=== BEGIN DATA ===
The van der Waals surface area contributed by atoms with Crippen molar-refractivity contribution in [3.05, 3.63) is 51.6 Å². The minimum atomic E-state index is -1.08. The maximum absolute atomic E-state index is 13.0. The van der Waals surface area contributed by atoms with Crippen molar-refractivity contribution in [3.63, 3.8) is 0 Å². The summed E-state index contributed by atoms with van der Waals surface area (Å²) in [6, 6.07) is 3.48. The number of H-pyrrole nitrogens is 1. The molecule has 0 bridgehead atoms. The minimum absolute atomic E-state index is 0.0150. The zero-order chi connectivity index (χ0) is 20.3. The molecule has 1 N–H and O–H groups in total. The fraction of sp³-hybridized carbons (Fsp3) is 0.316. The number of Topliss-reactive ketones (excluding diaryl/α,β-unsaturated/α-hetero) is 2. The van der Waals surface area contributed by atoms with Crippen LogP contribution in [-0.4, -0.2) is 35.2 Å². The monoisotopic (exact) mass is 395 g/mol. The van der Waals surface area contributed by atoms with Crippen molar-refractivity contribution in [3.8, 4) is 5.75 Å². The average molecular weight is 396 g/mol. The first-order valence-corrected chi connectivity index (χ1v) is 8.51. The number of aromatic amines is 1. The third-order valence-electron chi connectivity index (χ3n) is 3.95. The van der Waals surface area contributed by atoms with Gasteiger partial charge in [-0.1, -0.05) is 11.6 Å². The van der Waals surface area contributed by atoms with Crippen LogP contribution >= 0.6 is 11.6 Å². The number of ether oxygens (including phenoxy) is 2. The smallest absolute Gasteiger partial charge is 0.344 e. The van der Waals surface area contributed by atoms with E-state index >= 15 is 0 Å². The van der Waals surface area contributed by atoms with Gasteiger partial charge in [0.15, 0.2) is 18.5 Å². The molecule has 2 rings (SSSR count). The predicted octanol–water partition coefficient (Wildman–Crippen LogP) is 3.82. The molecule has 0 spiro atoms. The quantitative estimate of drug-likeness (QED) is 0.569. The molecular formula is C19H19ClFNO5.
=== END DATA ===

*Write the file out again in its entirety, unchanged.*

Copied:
The van der Waals surface area contributed by atoms with Crippen molar-refractivity contribution in [3.05, 3.63) is 51.6 Å². The minimum atomic E-state index is -1.08. The maximum absolute atomic E-state index is 13.0. The van der Waals surface area contributed by atoms with Crippen molar-refractivity contribution in [3.63, 3.8) is 0 Å². The summed E-state index contributed by atoms with van der Waals surface area (Å²) in [6, 6.07) is 3.48. The number of H-pyrrole nitrogens is 1. The molecule has 0 bridgehead atoms. The minimum absolute atomic E-state index is 0.0150. The zero-order chi connectivity index (χ0) is 20.3. The molecule has 1 N–H and O–H groups in total. The fraction of sp³-hybridized carbons (Fsp3) is 0.316. The number of Topliss-reactive ketones (excluding diaryl/α,β-unsaturated/α-hetero) is 2. The van der Waals surface area contributed by atoms with Crippen LogP contribution in [-0.4, -0.2) is 35.2 Å². The monoisotopic (exact) mass is 395 g/mol. The van der Waals surface area contributed by atoms with Crippen molar-refractivity contribution in [3.8, 4) is 5.75 Å². The average molecular weight is 396 g/mol. The first-order valence-corrected chi connectivity index (χ1v) is 8.51. The number of aromatic amines is 1. The third-order valence-electron chi connectivity index (χ3n) is 3.95. The van der Waals surface area contributed by atoms with Gasteiger partial charge in [-0.1, -0.05) is 11.6 Å². The van der Waals surface area contributed by atoms with Crippen LogP contribution >= 0.6 is 11.6 Å². The number of ether oxygens (including phenoxy) is 2. The smallest absolute Gasteiger partial charge is 0.344 e. The van der Waals surface area contributed by atoms with E-state index >= 15 is 0 Å². The van der Waals surface area contributed by atoms with Gasteiger partial charge in [0.15, 0.2) is 18.5 Å². The molecule has 2 rings (SSSR count). The predicted octanol–water partition coefficient (Wildman–Crippen LogP) is 3.82. The molecule has 0 spiro atoms. The quantitative estimate of drug-likeness (QED) is 0.569. The molecular formula is C19H19ClFNO5.